The father lowered himself into the cellar next to the ladder that lay on the ground. He fell next to it where it was glowing in the soft underground light, and he propped it back against the cellar door. He looked around.
Boxes, barrels, bags, filled the cellar. Most of which were shattered so that their contents were strewn upon the ground. Rats scurried between rocks and squeaked at him as he stepped through their food. He peered around stacks of wooden cases and even found himself a nice dress the color of lavender. If he found a wife, he would give this to her, he reasoned, and threw it over his shoulder. But what interested him was where this light was coming from. He followed it and sped up as the light grew brighter and brighter the deeper he crept. Soon, the light became so bright he thought he had stumbled upon a torch. But when he leaned close, he felt his own heart stutter.
He had managed to find the girl’s missing things. There was a simple roll of cloth and wool with a book propped up on a pillow. And there, in the center of the pillow, was a golden rock the size of the father’s fist. He knelt and observed the glowing rock and then picked it up and cradled it. It was warm and sweet and made his heart feel lighter. He wanted to put it in his mouth and swallow it, or shove it against his chest so that it could melt into his skin and become his own heart. He could feel the goodness and the greatness that this heart held and he wanted it, he wanted it for himself.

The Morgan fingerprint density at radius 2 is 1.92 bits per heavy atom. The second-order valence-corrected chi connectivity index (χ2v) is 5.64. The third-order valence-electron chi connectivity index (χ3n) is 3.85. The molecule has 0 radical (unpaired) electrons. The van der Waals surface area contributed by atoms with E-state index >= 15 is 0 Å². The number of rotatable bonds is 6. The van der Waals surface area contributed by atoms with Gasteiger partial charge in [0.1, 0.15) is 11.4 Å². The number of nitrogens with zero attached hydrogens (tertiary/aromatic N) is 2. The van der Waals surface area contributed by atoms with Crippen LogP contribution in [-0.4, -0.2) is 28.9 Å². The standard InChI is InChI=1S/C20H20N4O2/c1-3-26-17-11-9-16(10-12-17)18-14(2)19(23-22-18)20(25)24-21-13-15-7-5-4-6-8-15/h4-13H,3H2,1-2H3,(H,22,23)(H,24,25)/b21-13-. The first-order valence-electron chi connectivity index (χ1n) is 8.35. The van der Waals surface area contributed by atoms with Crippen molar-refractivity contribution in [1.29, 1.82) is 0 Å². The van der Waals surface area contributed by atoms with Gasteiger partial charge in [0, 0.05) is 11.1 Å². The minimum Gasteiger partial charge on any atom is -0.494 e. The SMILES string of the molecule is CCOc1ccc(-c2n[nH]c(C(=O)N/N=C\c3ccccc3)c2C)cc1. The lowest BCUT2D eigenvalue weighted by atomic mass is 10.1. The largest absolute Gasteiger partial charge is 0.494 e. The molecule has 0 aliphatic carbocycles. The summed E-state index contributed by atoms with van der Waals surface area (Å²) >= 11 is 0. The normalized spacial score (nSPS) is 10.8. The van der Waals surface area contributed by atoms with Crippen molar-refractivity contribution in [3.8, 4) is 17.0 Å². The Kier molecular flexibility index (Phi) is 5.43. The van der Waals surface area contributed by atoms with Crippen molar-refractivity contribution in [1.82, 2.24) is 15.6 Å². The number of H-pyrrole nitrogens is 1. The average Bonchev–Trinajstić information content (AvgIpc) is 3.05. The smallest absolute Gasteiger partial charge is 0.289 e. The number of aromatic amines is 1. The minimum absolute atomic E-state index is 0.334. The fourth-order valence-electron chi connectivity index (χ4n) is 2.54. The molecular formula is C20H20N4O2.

There was a sigh, and the strange metal-on-stone sound stopped. But he heard what could have been a whisper.
They all wanted her heart.
In his mind, flashed a scene.
The father watched as if he were a spectator as the girl had, centuries before, entered the tower for the last time. She had brought everything she needed for her life in the tower. She had brought her books, her friends (the rats), and she had brought wool to help pass her time by making clothing. She didn’t tell her family, but she had wanted to make clothes for the poor villagers who would pass by her window. Nothing else gave her joy like the smiles of the people who she helped. She grew full of hope when she saw their souls glow with gratitude and joy. The father watched as she would sew and hang the clothes out of a half-boarded window for the poor villagers to take. Even though the world wanted to take everything from her, she still offered what she could. But that was never enough.